WWI warns us about markets’ ability to see the future

Summary: Confidence rules America, with US markets at or near record high valuations and Team Trump expanding our wars. Time for a reminder that our ability to predict events is small, which means these moments of great confidence are periods of high risk. This is a revised post from 2014.

“We seem to be living in the riskiest moment of our lives, and yet the stock market seems to be napping. …I admit to not understanding it. …Nothing seems to spook the market.”
— Richard Thaler, new Nobel laureate in economics, interviewed on Bloomberg TV on 10 October 2017.

Expect the unexpected: fish


US equity and bond valuations are at record high levels by most metrics. Understandably, with the previous long deep bear market 33 years in the past, the last big war (in its economic effects) 64 years in the past, American reigning as the sole superpower, inflation low, following five years of stable growth with no obvious imbalances of the sort that cause recessions.

Many people take comfort in such high asset prices. That “markets” — the collective action of investors — can predict the future is a core part of the Neoliberal and Libertarian articles of faith. Believers tell us stories of markets’ fantastic predictive ability, supposedly an emergent phenomenon from millions of investors. It is a “wisdom of crowds” thing.

Count me among the skeptics when it comes to forecasting. Even stocks’ performance as a leading economic indicator is controversial among economists.

Sometimes investors are wrong; the October 1987 crash predicted nothing. Sometimes investors see events a little late: the Great Depression began in August 1929, the stock market crashed on October 29 (timeline here). Sometimes investors are right: the US stock market peaked on 9 October 2007, the recession began in December, the economy crashed in Fall 2008 (timeline here).

The 2008 crash is a useful case study in our inability to see ahead. Here’s a survey of risks by Nial Ferguson (Prof History, Harvard), typical of those before the 2008 crash. He doesn’t even mention the structural weakness of banks, the factor converting a real estate downturn into a global crash. I have investigated many claims of predicting the crash and found none to be valid. See several claims of predictions, including Jonathan Kirshner’s. Also see Steve Keen’s claims (here and here).

“Wall Street indexes predicted nine out of the last five recessions.”
— Economist and Nobel Laureate Paul Samuelson in his Newsweek column, 19 September 1966.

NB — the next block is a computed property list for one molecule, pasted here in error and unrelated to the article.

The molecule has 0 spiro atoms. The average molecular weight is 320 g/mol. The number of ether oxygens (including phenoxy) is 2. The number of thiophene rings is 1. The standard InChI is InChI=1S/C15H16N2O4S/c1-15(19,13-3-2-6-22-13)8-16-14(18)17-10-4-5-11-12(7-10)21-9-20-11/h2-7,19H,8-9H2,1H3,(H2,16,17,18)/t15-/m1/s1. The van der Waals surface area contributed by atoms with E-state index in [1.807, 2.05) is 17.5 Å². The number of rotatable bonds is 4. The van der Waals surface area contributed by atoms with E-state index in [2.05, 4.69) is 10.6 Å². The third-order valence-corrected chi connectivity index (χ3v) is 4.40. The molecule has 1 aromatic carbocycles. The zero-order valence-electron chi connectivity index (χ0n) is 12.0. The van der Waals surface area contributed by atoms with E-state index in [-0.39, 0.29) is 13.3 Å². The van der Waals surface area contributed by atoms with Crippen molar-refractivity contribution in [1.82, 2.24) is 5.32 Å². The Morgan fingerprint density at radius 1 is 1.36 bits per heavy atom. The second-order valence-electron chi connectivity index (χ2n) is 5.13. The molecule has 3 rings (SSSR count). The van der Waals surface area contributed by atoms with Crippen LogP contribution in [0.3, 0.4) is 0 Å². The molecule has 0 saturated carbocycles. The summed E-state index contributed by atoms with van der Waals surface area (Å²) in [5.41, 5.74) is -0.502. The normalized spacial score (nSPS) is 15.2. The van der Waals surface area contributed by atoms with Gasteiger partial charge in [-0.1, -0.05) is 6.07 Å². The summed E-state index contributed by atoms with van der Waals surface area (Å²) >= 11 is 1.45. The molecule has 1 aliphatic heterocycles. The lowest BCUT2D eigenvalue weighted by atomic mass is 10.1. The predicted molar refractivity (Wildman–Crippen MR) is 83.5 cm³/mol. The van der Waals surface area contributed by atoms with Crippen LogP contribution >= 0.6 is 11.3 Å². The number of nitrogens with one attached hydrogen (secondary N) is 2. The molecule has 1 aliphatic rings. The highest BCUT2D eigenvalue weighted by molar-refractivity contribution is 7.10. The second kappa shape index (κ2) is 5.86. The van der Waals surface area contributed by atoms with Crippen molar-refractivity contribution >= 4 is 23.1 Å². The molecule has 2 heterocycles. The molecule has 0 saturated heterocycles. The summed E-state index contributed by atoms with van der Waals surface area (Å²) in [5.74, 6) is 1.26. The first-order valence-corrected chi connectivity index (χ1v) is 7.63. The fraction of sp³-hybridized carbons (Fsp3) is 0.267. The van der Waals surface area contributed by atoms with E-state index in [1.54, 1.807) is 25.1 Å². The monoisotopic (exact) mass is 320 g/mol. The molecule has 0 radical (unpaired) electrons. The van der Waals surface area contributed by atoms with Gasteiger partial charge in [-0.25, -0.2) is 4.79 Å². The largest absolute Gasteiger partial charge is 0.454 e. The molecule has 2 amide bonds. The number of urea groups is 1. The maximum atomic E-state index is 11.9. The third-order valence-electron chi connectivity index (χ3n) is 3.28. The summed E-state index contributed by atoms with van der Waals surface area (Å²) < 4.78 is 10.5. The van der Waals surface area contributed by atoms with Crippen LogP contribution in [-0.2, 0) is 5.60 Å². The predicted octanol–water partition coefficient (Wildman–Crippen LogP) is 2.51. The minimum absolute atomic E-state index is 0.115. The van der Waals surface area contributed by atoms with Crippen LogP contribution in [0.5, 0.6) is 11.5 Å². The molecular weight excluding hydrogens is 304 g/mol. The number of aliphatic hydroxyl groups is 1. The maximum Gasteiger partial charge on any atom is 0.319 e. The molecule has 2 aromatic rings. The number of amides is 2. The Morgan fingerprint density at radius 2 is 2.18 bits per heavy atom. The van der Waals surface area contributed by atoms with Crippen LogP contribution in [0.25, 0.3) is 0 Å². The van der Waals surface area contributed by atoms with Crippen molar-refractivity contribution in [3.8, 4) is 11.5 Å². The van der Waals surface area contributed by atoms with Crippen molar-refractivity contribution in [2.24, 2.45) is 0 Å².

4 March 1999: The Economist predicts $5 oil!
4 March 1999: at the trough The Economist predicted $5 oil!

Predicting bigger and broader risks

Geopolitics also have an immense effect on markets — an even less predictable effect than economic cycles. On this 100th anniversary of WWI let’s see how well investors anticipated that horrific event (timeline here).

In hindsight, WWI looks almost inevitable. Historians see its origins in the two decades of rising geopolitical tensions among the major western powers, as William Lind explains. Yet investors either did not feel rising tension, or failed to act on them. For a scholarly yet readable account I recommend Nial Ferguson’s “Earning from History? Financial Markets and the Approach of World Wars” (Brookings, Spring 2008; source of the quotes below). An assassin killed the Archduke Franz Ferdinand of Austria on 28 June 1914. In the following month stock prices declined throughout the western world. Prices of US railroad and industrial shares dropped 15%. The Vienna stock market crashed on July 13.

Although selling of stocks and intensified, investors in most assets in Europe’s so-far unaffected nations remained calm (especially in the bond markets, which dwarf stocks in size). Similar crisis had been resolved through diplomacy during the past few generations. Europe had not experienced widespread war for a century. Compelling analysis by experts such as Jan Gotlib Bloch (aka Ivan Stanislavovich Bloch) in his famous 1899 book, Is War Now Impossible? The Future of War in Its Technical, Economic, and Political Relations. Even more popular was Norman Angell’s 1909 book The Great Illusion A Study of the Relation of Military Power to National Advantage. These used fact and logic to prove that modern war was irrational and hence unlikely. They were right. Unfortunately, that did not make it impossible or even unlikely.

While eventually proven false, these predictions and Europe’s long peace and prosperity immunized investors against fear.


“Apart from an upward movement in Austrian bond yields, there were no significant shifts on either the bond market, the money market, or the foreign exchange markets until the final week before war broke out.”

On Friday, July 28, Austria declared war on Serbia and Russia mobilized its army.

“The Vienna market was the first to close, on July 27. By July 30 all the Continental European exchanges had shut their doors. The next day London and New York felt compelled to do the same. Although a belated settlement day went ahead smoothly on November 18, the London Stock Exchange did not reopen until January 4, 1915. Nothing like this had happened since its founding in 1773. The New York market reopened for limited trading (bonds for cash only) on November 28, and something like normal service resumed the following month, but wholly unrestricted trading did not resume until April 1, 1915.

“Nor were stock exchanges the only markets to close in the crisis. Most U.S. commodity markets had to suspend trading, as did most European foreign exchange markets. The London Royal Exchange, for example, remained closed until September 17. It seems likely that had the markets not closed, the collapse in prices would have been as extreme as in 1929, if not worse.”

No market mechanisms can withstand a flood of sellers overwhelming buyers. Since 1987 the US stock exchanges have relied on trading capacity (ready to handle enough trades to liquidate the nation overnight) and circuit breakers to withstand the next big one. Both will fail, eventually. I suspect they have not given ten minutes thought as to that scenario. As for the rest of us, I believe this describes us today…